The 1823 Excise Act
On 18th July 1823, the Excise Act was passed – an Act which fundamentally shaped the future of the Scotch Whisky industry as we know it today. The Excise Act set a fee for £10 for licensing a still, set duty levels for distilled spirits, allowed warehousing of distilled spirits before duty needed to be paid, and reduced opportunities for evading tax on distilled spirits.
What was the 1823 Excise Act?
The Act, which is 52 pages in length, contains details on the setup and regulation of a whisky distillery: its aim was to create a level playing field for distillers, generate a source of income for grain farmers in Scotland, and ultimately ensure a supply of consistent, quality spirit for consumers to enjoy.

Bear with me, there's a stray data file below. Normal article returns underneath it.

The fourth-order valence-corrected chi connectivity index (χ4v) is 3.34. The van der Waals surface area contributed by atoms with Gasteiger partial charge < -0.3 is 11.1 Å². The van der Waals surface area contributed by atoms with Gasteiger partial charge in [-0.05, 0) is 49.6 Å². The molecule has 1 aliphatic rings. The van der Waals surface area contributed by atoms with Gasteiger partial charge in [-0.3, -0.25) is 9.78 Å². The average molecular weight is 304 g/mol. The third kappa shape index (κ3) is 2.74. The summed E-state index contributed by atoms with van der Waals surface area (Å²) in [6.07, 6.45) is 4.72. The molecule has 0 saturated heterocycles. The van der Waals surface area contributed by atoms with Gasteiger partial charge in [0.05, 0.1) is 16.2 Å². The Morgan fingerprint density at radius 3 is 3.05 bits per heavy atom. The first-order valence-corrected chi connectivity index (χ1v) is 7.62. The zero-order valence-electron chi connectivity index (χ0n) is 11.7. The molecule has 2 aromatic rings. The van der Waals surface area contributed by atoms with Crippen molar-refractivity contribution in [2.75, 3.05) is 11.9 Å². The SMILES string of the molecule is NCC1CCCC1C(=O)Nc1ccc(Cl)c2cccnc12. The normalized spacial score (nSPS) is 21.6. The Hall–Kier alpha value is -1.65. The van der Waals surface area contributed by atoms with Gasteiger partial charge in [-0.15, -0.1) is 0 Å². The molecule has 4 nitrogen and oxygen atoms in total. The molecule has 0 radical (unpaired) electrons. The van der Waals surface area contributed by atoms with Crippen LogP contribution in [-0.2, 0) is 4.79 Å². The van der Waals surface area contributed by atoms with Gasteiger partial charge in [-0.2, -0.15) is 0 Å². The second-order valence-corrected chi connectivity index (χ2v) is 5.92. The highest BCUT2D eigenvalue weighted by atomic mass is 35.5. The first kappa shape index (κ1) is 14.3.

To mark the 200th anniversary of the Excise Act in 2023, the SWA spoke to Arthur Motley – one half of The Liquid Antiquarian – about how the Scotch Whisky industry’s product quality, success and global renown has been influenced by this document.
What was the impact of the Excise Act?
In just 200 years, Scotch Whisky has become the UK’s biggest food and drink export, valued at £6.2bn in 2022, and worth more than £5.5bn to the economy. More Scotch Whisky is sold worldwide than Irish, US and Japanese whiskies combined. Scotch Whisky employs more than 11,000 people directly across Scotland and supports over 42,000 more across the UK at many more industry sites in roles ranging from production to finance, marketing and health and safety.